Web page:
Imagine all the people…

Imagine all the people…

Just for fun imagine you live in a country of, say, 50 million people or thereabouts. One day your Prime Minister (or equivalent) decides to admit ten million or more immigrants on grounds of humanitarianism and to have a supply of people to do the lower paid jobs your own countrymen don’t want to do. Every fifth person will then be a newcomer, someone who doesn’t speak your language, isn’t accustomed to your ways, doesn’t fit in with the culture.

What will your reaction be? Gratitude that someone is here to do the dirty work? Resentment that space and resources are being devoted to ‘aliens’? Upset at the way your culture is changing to adapt to the newcomers? Horror at the unfamiliar habits of strangers? Perhaps a little of all of these. Newcomers are always a source of anxiety. We think they will rock the boat; most of us like a smooth passage and a quiet journey.

Almost certainly we will expect them to adapt to our way of life, to learn our language, to behave as we do and to appreciate our sensibilities and foibles. After all, they are the visitors, we are the residents. They are welcome if they obey our laws and make themselves fit into our patterns of living. But what if they don’t? What if they insist on speaking another language and expect us to do so as well? What if their behaviour demands that we conform to them? What if they think they are cleverer than us and want to boss us about?

We would have two possible courses of action. Either we could throw them out, ban them from our country, forbid them our shores. Or we could cooperate, meet them halfway, learn their language, understand their habits and peculiarities. In effect, do what they demand. That might seem pathetic. We could lose control of our lives, our country, our heritage.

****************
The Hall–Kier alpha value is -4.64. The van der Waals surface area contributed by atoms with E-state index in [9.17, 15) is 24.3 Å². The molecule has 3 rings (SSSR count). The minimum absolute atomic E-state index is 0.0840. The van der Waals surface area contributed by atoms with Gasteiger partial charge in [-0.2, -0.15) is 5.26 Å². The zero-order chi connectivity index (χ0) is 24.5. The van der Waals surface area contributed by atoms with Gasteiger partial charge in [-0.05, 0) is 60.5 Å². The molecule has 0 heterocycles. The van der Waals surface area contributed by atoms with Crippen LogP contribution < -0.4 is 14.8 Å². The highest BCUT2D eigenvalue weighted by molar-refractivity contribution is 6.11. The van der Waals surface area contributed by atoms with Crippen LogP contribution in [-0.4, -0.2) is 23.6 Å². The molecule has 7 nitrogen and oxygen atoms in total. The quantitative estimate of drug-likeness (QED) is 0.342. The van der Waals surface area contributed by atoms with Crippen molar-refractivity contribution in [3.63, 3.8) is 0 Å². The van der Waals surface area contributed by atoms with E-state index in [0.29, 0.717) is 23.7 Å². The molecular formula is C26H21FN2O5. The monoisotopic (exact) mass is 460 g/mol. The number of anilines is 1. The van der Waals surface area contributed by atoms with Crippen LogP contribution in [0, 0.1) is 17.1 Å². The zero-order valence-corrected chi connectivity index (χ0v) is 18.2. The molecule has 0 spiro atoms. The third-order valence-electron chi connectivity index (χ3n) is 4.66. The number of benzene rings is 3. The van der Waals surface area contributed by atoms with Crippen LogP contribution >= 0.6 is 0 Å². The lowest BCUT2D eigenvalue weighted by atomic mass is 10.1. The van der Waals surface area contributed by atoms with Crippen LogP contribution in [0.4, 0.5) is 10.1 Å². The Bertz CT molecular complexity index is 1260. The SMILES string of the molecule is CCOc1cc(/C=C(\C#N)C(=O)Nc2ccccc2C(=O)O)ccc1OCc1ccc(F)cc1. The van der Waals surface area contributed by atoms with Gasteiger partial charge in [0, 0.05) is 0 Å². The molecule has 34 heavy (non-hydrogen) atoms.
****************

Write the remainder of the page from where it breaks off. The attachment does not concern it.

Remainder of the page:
Fast forward to tomorrow – or at any rate to within the next five years. We shall then be living with not just one in five but more robots than humans. They will work for us at every turn – in the restaurants, at the dentists, in government offices, at the travel counter. They will come in to cook a meal, make the beds, do the washing. In hospitals they will tend the sick, conduct operations. At the theatre we will see plays enacted entirely by robots. Banquo’s ghost will be robotic. Want to climb Mt Everest? A robot guide will accompany you.

Maybe as much as 80% of our time will be spent interacting with robots, leaving almost no space for a cuddle or a chat over a beer. Family meals, already often dominated by the mobile computer (aka phone), will become ‘hail and farewell’ events consisting of little more than a nod and a smile. On your return from them it will be time to walk the robot dog.

As I said at the outset “just for fun” – but in truth it is for real. The invasion has started. It is gathering pace. You won’t always recognise the robots – they mostly won’t look like humans. Many of them will be invisible just as the bank and retail robots are. They will be cleverer than you, so clever that they can outwit you at every stage of a conversation. They may be benign. They may be malicious. They will certainly be inscrutable.

The only thing we can be certain of is that they will be here. As ‘here’ as computer programming was a generation ago. We failed then because we didn’t learn how to talk to a computer. Result – the geeks took over. Now they control 90% of the net – the “dark” net. All because we didn’t keep up with them. What must we do to avoid a repeat with robots?

We must learn to speak to them, to embrace them, to use them, to control them. It starts with communication. Every child above the age of three should now be receiving lessons in robot-speak. Every adult should have three or four hours a week of robot-learn. We cannot stop the invasion but we can prepare ourselves.

The debate about whether we want this sort of society is over. It is here. We still have the ability to control it. But only if we move fast.

And only if we are determined.